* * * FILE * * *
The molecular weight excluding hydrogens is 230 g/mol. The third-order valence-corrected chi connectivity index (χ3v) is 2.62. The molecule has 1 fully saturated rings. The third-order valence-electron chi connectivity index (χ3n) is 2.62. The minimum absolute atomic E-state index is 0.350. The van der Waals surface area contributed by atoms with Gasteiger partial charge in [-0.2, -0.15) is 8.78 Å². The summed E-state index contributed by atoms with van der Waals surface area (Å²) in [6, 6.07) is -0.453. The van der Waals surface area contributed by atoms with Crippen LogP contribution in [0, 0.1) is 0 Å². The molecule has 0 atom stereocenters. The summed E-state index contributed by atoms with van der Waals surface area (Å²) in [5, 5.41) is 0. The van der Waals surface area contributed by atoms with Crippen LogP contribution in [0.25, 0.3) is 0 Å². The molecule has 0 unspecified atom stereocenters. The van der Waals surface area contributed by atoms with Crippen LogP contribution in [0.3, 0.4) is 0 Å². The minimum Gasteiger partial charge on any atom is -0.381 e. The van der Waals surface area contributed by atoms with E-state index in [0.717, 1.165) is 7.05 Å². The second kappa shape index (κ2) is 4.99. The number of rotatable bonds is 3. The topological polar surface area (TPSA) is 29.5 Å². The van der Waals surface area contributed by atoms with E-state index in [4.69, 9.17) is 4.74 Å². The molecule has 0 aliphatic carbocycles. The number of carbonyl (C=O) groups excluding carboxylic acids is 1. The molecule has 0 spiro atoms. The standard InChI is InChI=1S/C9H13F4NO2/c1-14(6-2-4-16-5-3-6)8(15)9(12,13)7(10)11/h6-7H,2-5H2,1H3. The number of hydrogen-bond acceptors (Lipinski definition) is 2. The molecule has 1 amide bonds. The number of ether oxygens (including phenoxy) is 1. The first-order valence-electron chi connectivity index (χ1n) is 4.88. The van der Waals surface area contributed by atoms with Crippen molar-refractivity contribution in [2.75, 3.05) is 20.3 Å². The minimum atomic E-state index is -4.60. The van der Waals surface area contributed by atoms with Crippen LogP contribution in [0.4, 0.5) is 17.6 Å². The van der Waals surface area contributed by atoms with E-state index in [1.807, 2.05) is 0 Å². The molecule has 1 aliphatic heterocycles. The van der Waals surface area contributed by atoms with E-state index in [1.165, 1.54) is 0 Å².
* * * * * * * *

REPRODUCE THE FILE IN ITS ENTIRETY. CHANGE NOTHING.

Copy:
The molecular weight excluding hydrogens is 230 g/mol. The third-order valence-corrected chi connectivity index (χ3v) is 2.62. The molecule has 1 fully saturated rings. The third-order valence-electron chi connectivity index (χ3n) is 2.62. The minimum absolute atomic E-state index is 0.350. The van der Waals surface area contributed by atoms with Gasteiger partial charge in [-0.2, -0.15) is 8.78 Å². The summed E-state index contributed by atoms with van der Waals surface area (Å²) in [6, 6.07) is -0.453. The van der Waals surface area contributed by atoms with Crippen LogP contribution in [0, 0.1) is 0 Å². The molecule has 0 atom stereocenters. The summed E-state index contributed by atoms with van der Waals surface area (Å²) in [5, 5.41) is 0. The van der Waals surface area contributed by atoms with Crippen LogP contribution in [0.25, 0.3) is 0 Å². The molecule has 0 unspecified atom stereocenters. The van der Waals surface area contributed by atoms with Crippen LogP contribution in [0.3, 0.4) is 0 Å². The minimum Gasteiger partial charge on any atom is -0.381 e. The van der Waals surface area contributed by atoms with E-state index in [0.717, 1.165) is 7.05 Å². The second kappa shape index (κ2) is 4.99. The number of rotatable bonds is 3. The topological polar surface area (TPSA) is 29.5 Å². The van der Waals surface area contributed by atoms with E-state index in [4.69, 9.17) is 4.74 Å². The molecule has 0 aliphatic carbocycles. The number of carbonyl (C=O) groups excluding carboxylic acids is 1. The molecule has 0 spiro atoms. The standard InChI is InChI=1S/C9H13F4NO2/c1-14(6-2-4-16-5-3-6)8(15)9(12,13)7(10)11/h6-7H,2-5H2,1H3. The number of hydrogen-bond acceptors (Lipinski definition) is 2. The molecule has 1 amide bonds. The number of ether oxygens (including phenoxy) is 1. The first-order valence-electron chi connectivity index (χ1n) is 4.88. The van der Waals surface area contributed by atoms with Crippen molar-refractivity contribution in [2.75, 3.05) is 20.3 Å². The minimum atomic E-state index is -4.60. The van der Waals surface area contributed by atoms with Crippen LogP contribution in [0.4, 0.5) is 17.6 Å². The van der Waals surface area contributed by atoms with E-state index in [1.807, 2.05) is 0 Å². The molecule has 1 aliphatic heterocycles. The van der Waals surface area contributed by atoms with E-state index in [1.165, 1.54) is 0 Å².